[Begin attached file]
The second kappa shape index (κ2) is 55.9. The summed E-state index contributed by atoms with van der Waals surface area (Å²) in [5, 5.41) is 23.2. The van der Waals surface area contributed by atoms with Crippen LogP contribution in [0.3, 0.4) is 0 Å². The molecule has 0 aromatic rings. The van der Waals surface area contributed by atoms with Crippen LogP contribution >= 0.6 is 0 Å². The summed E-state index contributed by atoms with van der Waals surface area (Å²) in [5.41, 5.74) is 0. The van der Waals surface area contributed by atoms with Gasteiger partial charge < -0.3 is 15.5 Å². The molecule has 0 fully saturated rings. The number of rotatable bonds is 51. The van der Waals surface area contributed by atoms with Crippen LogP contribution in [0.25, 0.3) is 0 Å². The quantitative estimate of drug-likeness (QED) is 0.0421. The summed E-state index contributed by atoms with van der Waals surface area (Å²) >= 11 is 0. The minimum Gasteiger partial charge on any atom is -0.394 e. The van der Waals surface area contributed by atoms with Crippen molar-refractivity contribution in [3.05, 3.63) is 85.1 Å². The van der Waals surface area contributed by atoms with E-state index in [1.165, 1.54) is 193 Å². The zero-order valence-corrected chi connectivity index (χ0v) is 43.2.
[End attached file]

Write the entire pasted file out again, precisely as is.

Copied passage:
The second kappa shape index (κ2) is 55.9. The summed E-state index contributed by atoms with van der Waals surface area (Å²) in [5, 5.41) is 23.2. The van der Waals surface area contributed by atoms with Crippen LogP contribution in [0.3, 0.4) is 0 Å². The molecule has 0 aromatic rings. The van der Waals surface area contributed by atoms with Crippen LogP contribution >= 0.6 is 0 Å². The summed E-state index contributed by atoms with van der Waals surface area (Å²) in [5.41, 5.74) is 0. The van der Waals surface area contributed by atoms with Gasteiger partial charge < -0.3 is 15.5 Å². The molecule has 0 fully saturated rings. The number of rotatable bonds is 51. The van der Waals surface area contributed by atoms with Crippen LogP contribution in [0.25, 0.3) is 0 Å². The quantitative estimate of drug-likeness (QED) is 0.0421. The summed E-state index contributed by atoms with van der Waals surface area (Å²) >= 11 is 0. The minimum Gasteiger partial charge on any atom is -0.394 e. The van der Waals surface area contributed by atoms with Crippen molar-refractivity contribution in [3.05, 3.63) is 85.1 Å². The van der Waals surface area contributed by atoms with E-state index in [1.165, 1.54) is 193 Å². The zero-order valence-corrected chi connectivity index (χ0v) is 43.2.